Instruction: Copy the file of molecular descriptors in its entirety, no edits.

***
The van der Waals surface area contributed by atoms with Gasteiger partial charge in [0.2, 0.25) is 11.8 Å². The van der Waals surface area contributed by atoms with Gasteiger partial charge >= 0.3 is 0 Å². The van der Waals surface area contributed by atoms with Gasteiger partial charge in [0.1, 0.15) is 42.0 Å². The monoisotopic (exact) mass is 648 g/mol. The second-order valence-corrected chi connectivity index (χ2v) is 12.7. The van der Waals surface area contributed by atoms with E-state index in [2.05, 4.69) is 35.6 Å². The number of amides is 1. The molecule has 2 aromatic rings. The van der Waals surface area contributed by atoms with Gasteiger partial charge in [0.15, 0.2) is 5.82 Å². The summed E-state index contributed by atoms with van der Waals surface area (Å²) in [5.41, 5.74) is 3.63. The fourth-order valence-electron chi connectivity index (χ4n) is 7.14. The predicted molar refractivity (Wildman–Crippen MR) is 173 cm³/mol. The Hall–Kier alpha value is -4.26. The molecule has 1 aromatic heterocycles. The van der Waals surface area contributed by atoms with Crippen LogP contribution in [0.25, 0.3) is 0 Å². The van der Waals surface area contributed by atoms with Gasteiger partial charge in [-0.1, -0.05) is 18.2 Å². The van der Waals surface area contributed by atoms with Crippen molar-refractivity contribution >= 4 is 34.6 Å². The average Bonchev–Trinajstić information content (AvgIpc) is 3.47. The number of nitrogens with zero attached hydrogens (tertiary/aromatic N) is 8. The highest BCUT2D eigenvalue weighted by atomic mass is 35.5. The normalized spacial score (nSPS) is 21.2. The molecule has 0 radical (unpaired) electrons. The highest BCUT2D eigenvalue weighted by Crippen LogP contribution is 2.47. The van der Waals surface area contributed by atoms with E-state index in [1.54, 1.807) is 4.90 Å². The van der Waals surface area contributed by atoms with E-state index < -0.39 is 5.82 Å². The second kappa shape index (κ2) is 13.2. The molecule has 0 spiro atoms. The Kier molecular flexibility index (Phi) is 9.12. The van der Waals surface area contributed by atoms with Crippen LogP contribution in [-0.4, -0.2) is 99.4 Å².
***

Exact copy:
The van der Waals surface area contributed by atoms with Gasteiger partial charge in [0.2, 0.25) is 11.8 Å². The van der Waals surface area contributed by atoms with Gasteiger partial charge >= 0.3 is 0 Å². The van der Waals surface area contributed by atoms with Gasteiger partial charge in [0.1, 0.15) is 42.0 Å². The monoisotopic (exact) mass is 648 g/mol. The second-order valence-corrected chi connectivity index (χ2v) is 12.7. The van der Waals surface area contributed by atoms with E-state index in [2.05, 4.69) is 35.6 Å². The number of amides is 1. The molecule has 2 aromatic rings. The van der Waals surface area contributed by atoms with Gasteiger partial charge in [0.15, 0.2) is 5.82 Å². The summed E-state index contributed by atoms with van der Waals surface area (Å²) in [5.41, 5.74) is 3.63. The fourth-order valence-electron chi connectivity index (χ4n) is 7.14. The predicted molar refractivity (Wildman–Crippen MR) is 173 cm³/mol. The Hall–Kier alpha value is -4.26. The molecule has 1 aromatic heterocycles. The van der Waals surface area contributed by atoms with Crippen LogP contribution in [0.25, 0.3) is 0 Å². The van der Waals surface area contributed by atoms with Gasteiger partial charge in [-0.1, -0.05) is 18.2 Å². The van der Waals surface area contributed by atoms with Crippen molar-refractivity contribution >= 4 is 34.6 Å². The average Bonchev–Trinajstić information content (AvgIpc) is 3.47. The number of nitrogens with zero attached hydrogens (tertiary/aromatic N) is 8. The highest BCUT2D eigenvalue weighted by atomic mass is 35.5. The normalized spacial score (nSPS) is 21.2. The molecule has 0 radical (unpaired) electrons. The highest BCUT2D eigenvalue weighted by Crippen LogP contribution is 2.47. The van der Waals surface area contributed by atoms with E-state index in [1.54, 1.807) is 4.90 Å². The van der Waals surface area contributed by atoms with E-state index < -0.39 is 5.82 Å². The second kappa shape index (κ2) is 13.2. The molecule has 0 spiro atoms. The Kier molecular flexibility index (Phi) is 9.12. The van der Waals surface area contributed by atoms with Crippen LogP contribution in [-0.4, -0.2) is 99.4 Å².